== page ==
Sunday, January 23, 2011

Propaganda and Prejudice

So, continuing this week's investigation into the overlap between PD and propaganda, I'm linking to this fabulous online exhibit (courtesy of the U.S. National Archives) called Powers of Persuasion

Most of these posters targeted a domestic audience, but they contain a lot of information about U.S. attitudes toward other countries--particularly the Axis powers. The objective of the posters was to increase public support for the war abroad, and the selected images demonstrate different tactics the government employed--including promoting interracial unity, inciting emotional responses and using humor or symbolism.

From the exhibit: "The Government tried to identify the most effective poster style. One government-commissioned study concluded that the best posters were those that made a direct , emotional appeal and presented realistic pictures in photographic detail. The study found that symbolic or humorous posters attracted less attention, made a less favorable impression, and did not inspire enthusiasm. Nevertheless, many symbolic and humorous posters were judged to be outstanding in national poster competitions during the war."

The Rockwell "Four Freedoms" posters were inspired by a Franklin Roosevelt speech on the same topic, a masterful peace of public diplomacy unto itself, as it addressed domestic and international audiences, contrasting the values of the United States with the power struggle ambitions of the Axis countries. 

Of course, the Yankee propaganda machine had an extremely effective Nazi counterpart. (Check out this website for an extensive listing of Nazi propaganda tactics.) The image shown here looks kind of like an advertisement for repealing Don't Ask, Don't Tell, but is actually emphasizing the solidarity of both soldiers and workers.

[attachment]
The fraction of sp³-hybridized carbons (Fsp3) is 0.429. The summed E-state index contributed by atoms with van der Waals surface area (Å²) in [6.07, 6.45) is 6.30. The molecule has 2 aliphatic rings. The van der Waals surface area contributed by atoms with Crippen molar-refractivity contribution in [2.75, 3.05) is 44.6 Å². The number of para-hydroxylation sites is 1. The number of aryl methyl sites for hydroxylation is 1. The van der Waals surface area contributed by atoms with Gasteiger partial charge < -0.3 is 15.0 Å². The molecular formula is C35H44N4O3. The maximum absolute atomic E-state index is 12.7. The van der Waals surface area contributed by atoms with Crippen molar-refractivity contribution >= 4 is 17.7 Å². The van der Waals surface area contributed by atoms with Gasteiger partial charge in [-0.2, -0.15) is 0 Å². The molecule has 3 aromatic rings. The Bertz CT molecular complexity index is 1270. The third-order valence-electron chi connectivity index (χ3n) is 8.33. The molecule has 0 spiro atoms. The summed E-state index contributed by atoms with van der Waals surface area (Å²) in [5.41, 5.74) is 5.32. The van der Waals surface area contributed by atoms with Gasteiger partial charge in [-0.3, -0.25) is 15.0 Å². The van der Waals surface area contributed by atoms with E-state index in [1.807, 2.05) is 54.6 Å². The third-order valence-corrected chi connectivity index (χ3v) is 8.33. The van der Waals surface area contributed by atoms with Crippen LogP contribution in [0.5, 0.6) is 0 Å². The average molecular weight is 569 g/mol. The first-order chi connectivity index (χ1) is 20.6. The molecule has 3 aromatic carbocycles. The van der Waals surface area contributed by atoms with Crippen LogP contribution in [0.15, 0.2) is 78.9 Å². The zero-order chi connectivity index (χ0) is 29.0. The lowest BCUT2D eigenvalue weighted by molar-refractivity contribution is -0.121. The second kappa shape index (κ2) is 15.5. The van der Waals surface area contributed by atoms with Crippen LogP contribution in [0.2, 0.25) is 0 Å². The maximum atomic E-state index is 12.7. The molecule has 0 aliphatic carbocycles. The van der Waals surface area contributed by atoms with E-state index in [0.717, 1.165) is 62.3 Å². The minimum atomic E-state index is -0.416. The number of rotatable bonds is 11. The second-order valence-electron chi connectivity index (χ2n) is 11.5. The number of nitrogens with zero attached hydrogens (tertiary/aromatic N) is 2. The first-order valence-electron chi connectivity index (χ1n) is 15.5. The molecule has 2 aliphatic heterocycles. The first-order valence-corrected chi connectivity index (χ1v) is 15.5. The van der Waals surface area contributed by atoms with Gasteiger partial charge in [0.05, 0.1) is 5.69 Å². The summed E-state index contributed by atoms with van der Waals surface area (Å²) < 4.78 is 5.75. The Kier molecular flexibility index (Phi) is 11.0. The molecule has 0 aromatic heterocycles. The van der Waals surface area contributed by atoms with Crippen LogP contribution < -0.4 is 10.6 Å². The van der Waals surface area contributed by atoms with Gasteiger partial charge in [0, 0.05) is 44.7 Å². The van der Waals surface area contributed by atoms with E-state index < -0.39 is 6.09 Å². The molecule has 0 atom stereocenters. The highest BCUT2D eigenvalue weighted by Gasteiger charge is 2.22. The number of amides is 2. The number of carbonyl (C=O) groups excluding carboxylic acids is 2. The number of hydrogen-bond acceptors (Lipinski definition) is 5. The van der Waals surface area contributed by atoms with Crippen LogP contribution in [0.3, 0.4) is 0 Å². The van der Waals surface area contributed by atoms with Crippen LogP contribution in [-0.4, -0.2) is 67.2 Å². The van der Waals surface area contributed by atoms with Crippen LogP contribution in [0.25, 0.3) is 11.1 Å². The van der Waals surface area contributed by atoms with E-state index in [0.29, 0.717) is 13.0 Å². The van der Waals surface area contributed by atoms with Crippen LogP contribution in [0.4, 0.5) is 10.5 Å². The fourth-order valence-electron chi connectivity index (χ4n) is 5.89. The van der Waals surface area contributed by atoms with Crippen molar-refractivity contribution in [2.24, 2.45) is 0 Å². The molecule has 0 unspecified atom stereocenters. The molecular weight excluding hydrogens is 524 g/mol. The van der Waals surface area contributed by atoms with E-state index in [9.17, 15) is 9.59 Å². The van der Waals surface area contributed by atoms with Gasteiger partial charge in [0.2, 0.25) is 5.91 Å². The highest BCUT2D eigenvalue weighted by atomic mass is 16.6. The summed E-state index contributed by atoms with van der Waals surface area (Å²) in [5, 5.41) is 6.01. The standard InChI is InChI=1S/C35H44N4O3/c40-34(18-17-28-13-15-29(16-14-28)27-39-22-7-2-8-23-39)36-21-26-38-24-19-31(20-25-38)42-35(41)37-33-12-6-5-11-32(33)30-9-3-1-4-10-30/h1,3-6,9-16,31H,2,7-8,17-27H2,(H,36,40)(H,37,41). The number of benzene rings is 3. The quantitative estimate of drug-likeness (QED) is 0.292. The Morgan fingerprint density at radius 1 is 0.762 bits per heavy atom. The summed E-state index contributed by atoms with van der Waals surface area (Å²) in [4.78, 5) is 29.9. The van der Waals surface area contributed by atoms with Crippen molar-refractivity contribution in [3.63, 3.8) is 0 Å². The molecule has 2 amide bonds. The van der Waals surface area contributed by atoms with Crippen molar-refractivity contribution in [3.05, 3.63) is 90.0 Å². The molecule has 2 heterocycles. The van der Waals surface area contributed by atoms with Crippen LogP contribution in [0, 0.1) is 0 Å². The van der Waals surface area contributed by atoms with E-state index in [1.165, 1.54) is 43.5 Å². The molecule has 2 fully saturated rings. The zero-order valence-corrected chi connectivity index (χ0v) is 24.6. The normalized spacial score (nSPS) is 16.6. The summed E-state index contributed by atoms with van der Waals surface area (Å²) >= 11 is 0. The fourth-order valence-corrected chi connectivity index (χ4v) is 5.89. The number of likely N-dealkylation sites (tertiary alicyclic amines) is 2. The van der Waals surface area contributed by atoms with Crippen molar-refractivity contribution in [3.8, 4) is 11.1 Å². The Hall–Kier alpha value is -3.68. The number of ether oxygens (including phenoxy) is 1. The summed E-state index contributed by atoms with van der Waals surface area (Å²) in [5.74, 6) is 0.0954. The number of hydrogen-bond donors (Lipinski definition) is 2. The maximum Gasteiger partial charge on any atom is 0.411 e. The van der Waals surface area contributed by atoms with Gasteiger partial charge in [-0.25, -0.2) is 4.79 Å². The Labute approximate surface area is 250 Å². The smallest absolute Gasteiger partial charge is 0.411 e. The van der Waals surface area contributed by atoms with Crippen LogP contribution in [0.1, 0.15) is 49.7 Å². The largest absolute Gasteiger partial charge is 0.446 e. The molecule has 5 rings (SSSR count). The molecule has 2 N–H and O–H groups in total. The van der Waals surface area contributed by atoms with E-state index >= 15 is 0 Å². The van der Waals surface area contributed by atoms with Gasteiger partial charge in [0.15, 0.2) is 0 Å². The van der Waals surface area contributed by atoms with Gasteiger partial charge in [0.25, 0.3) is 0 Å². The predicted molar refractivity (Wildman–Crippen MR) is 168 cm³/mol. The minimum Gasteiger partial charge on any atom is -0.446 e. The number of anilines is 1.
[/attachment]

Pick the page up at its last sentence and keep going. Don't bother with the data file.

The use of propaganda by the Nazis and the Soviets, as well as a general belief by the U.S. public that the benefit of our national values should be self-evident (and not, therefore, in need of hard sell tactics) partly explains legislative aversion to funding anything that smacks of propagandistic influence--particularly when it has a domestic focus.


  1. Interesting... As a mash-up of your propaganda post and your recent bloggings on Chinese diplomacy, I saw this recently in a bookstore and was excited at the title, but then disappointed by the actual images. Perhaps the subtler effects of large babies and a happy society are lost on me?

  2. Oooh, the goldfish and the rocket ship are kind of trippy. But I think these would be more effective as an advertisement for infant formula. Unless China's got some imminent babies-to-the-moon program and they're trying to create some advance buzz...

  3. Propaganda is such a tricky topic, especially when considering how so many of its methods and aims correspond so closely with public diplomacy. I personally think I am more influenced by humorous and subtler forms of propaganda, as it is trickier to identify and subsequently ignore them. The blatant tone of many ads (government sponsored or otherwise) during that era always surpasses me, and I think they would not be so effective today.

    With that in mind, I found an interesting series of WWII era propaganda posters tweaked for a 21st century application, which are a great link between the propaganda of half a century ago and the "Twitter Revolutions" of today.

    Tell me what you think.